Bay Area Films Not To Miss

Posted by sfindie January 24, 2020 2076 views
Richard Wong, Roxie Opening Night Film
Three young men with disabilities flee their overbearing parents for a road trip to a brothel that caters to people with special needs, in order to lose their virginity and embrace their independence. Gabourey Sidibe stars as their nurse driver, Janeane Garofalo and C.S. Lee also star as concerned parents hot on their trail. Come As You Are is a dark comedy meant to put a human touch on everyone’s longing for connection. With signature snappy dialogue and straight-faced humor, Bay Area filmmaker Richard Wong adds another hit to a buzz-worthy resume that already includes the cult hit Colma, The Musical.
Kara Herold
39 1/2 mixes drama laced with irony, documentary, and animation to follow a San Francisco Mission District experimental filmmaker named Kara (actor/writer Beth Lisick), approaching 40 and determined to have a kid.
Oliver Krimpas
“Sort of a British, female-driven Before Sunrise crossed with an episode of Cosmos?” is how Bay Area-based screenwriter Jonathan Kiefer once tried describing Around the Sun. As good as anything else, at least, which is to say that this sumptuous indie is really not like much of anything else but itself. A pleasure for lovers of talk, life and love.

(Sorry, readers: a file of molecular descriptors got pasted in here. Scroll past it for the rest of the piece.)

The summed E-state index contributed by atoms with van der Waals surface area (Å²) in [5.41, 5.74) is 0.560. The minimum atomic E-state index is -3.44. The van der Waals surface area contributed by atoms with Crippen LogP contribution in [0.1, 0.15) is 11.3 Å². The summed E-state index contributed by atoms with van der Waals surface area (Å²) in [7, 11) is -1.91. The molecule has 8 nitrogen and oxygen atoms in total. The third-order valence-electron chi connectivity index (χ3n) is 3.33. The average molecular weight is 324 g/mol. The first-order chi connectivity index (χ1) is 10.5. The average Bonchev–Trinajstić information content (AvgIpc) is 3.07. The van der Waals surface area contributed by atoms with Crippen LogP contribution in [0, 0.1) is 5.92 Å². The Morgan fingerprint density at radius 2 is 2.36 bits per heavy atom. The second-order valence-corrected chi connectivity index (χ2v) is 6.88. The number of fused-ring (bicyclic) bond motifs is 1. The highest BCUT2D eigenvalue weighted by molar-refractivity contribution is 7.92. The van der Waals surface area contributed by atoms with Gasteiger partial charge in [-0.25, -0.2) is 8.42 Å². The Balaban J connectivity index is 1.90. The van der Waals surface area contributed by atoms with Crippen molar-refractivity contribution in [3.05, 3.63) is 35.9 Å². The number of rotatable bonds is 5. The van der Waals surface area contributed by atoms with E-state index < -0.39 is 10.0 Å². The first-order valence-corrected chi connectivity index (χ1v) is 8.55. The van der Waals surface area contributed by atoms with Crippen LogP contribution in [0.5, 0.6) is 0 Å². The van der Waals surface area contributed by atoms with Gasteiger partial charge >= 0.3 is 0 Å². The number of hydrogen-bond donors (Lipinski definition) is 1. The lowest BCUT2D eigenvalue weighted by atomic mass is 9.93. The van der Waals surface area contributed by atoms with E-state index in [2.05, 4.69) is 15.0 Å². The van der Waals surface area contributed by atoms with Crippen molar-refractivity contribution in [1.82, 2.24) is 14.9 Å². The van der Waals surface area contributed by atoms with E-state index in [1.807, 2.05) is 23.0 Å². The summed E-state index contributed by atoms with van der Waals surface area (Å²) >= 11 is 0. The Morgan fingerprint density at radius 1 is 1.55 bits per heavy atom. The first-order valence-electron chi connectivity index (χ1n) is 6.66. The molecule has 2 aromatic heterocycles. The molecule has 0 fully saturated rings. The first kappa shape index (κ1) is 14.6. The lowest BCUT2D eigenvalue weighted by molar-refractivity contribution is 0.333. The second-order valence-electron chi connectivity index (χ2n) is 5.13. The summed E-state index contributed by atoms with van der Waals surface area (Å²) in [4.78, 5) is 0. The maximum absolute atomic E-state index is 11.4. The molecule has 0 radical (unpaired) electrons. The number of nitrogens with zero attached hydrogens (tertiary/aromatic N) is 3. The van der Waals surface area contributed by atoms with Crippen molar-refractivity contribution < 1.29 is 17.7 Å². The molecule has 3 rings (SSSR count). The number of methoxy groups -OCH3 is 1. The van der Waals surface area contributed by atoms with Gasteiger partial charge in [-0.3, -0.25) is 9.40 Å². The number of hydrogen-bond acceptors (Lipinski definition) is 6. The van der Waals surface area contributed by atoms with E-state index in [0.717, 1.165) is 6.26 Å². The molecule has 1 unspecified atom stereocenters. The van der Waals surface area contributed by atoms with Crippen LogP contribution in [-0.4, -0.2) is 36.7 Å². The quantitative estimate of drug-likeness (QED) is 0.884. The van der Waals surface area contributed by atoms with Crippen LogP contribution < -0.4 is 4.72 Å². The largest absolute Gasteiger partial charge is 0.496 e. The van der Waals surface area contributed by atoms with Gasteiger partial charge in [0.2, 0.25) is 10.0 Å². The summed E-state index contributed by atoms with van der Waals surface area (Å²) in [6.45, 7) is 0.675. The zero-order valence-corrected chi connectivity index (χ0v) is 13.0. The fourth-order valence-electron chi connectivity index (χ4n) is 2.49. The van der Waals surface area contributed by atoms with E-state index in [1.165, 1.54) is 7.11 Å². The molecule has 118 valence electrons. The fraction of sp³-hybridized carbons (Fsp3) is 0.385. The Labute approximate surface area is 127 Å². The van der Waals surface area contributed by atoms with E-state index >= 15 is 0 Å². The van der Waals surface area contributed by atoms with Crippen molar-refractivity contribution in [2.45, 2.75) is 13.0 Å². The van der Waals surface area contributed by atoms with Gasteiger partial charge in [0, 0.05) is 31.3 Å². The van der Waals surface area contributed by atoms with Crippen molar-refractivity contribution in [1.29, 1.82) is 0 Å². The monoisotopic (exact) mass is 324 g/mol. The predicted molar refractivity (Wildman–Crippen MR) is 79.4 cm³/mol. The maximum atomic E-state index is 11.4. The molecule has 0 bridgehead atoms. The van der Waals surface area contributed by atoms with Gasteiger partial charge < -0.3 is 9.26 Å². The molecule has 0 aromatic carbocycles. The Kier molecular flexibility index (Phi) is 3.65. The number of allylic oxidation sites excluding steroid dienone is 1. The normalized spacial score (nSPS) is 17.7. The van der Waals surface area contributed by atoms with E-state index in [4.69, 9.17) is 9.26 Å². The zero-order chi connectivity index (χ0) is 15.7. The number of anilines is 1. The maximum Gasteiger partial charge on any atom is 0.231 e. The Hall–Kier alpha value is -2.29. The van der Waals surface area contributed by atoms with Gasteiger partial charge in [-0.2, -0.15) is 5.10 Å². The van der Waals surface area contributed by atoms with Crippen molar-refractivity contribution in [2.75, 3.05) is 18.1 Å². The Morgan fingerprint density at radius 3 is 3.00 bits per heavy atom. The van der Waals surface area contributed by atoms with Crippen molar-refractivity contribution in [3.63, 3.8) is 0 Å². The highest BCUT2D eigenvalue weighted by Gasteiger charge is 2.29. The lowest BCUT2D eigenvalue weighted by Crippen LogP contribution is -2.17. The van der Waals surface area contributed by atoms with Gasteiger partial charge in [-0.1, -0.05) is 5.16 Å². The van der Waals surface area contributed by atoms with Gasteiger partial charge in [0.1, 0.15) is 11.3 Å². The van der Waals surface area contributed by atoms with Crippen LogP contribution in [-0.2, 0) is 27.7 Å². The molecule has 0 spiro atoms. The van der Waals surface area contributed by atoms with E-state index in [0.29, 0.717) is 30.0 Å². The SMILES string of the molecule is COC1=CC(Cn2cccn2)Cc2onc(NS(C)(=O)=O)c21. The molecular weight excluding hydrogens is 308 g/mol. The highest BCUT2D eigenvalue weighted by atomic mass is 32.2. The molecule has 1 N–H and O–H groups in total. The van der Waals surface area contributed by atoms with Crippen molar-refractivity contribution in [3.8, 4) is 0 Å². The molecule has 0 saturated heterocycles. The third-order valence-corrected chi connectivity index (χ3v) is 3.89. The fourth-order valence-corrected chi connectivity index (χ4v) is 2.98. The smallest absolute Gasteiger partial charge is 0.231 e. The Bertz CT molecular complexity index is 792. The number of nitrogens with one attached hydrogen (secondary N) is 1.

Jason Cohn
If you ever wondered how the great public ambitions of postwar America collapsed into Reagan era parsimony and the permanent tax revolt, look no farther than Howard Jarvis, whose 1978 ballot initiative, Proposition 13, changed everything in California and beyond. The First Angry Man unpacks the dramatic campaign, its quirky characters and its enduring consequences.
Milena Pastreich
A cluster of pigeons somersault through the air like synchronized swimmers in the sky. Welcome to South Central’s curious subculture of competitive pigeon flying, in which a tight-knit community of Black and Latino trainers gather to prove that their flocks of Roller Pigeons have the skills to compete for the World Cup.
Tanya Raymonde and Zio Zigler
In Bad Art five art world archetypes show up to a female artist’s studio to buy a painting they’ve never seen (that may or may not exist) engaging in a hilarious debate about commerce, value, and identity.